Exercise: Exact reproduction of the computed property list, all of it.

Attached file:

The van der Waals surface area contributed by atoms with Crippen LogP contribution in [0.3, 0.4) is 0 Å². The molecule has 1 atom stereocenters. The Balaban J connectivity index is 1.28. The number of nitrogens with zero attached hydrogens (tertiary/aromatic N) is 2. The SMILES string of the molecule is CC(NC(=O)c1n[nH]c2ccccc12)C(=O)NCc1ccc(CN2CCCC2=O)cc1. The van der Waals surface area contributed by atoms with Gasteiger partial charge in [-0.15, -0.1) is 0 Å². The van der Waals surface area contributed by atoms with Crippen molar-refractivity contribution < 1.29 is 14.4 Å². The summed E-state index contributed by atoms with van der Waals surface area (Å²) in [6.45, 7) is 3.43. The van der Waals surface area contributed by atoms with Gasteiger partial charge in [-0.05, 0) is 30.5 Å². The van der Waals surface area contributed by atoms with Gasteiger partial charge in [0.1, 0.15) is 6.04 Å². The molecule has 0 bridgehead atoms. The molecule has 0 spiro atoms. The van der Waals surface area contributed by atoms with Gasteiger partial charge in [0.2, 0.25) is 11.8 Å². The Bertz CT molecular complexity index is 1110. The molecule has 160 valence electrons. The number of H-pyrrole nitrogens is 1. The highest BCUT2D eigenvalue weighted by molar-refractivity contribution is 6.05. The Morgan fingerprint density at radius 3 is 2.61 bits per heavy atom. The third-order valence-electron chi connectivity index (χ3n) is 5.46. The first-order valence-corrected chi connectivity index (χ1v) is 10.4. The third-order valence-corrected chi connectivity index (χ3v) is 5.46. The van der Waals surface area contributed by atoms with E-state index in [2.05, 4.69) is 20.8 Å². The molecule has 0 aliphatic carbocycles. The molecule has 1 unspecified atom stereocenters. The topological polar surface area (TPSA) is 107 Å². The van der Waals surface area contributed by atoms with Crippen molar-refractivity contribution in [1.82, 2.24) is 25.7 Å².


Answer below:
The van der Waals surface area contributed by atoms with Crippen LogP contribution in [0.3, 0.4) is 0 Å². The molecule has 1 atom stereocenters. The Balaban J connectivity index is 1.28. The number of nitrogens with zero attached hydrogens (tertiary/aromatic N) is 2. The SMILES string of the molecule is CC(NC(=O)c1n[nH]c2ccccc12)C(=O)NCc1ccc(CN2CCCC2=O)cc1. The van der Waals surface area contributed by atoms with Gasteiger partial charge in [-0.15, -0.1) is 0 Å². The van der Waals surface area contributed by atoms with Crippen molar-refractivity contribution < 1.29 is 14.4 Å². The summed E-state index contributed by atoms with van der Waals surface area (Å²) in [6.45, 7) is 3.43. The van der Waals surface area contributed by atoms with Gasteiger partial charge in [-0.05, 0) is 30.5 Å². The van der Waals surface area contributed by atoms with Gasteiger partial charge in [0.1, 0.15) is 6.04 Å². The molecule has 0 bridgehead atoms. The molecule has 0 spiro atoms. The van der Waals surface area contributed by atoms with Gasteiger partial charge in [0.2, 0.25) is 11.8 Å². The Bertz CT molecular complexity index is 1110. The molecule has 160 valence electrons. The number of H-pyrrole nitrogens is 1. The highest BCUT2D eigenvalue weighted by molar-refractivity contribution is 6.05. The Morgan fingerprint density at radius 3 is 2.61 bits per heavy atom. The third-order valence-electron chi connectivity index (χ3n) is 5.46. The first-order valence-corrected chi connectivity index (χ1v) is 10.4. The third-order valence-corrected chi connectivity index (χ3v) is 5.46. The van der Waals surface area contributed by atoms with E-state index in [2.05, 4.69) is 20.8 Å². The molecule has 0 aliphatic carbocycles. The molecule has 1 unspecified atom stereocenters. The topological polar surface area (TPSA) is 107 Å². The van der Waals surface area contributed by atoms with Crippen molar-refractivity contribution in [1.82, 2.24) is 25.7 Å².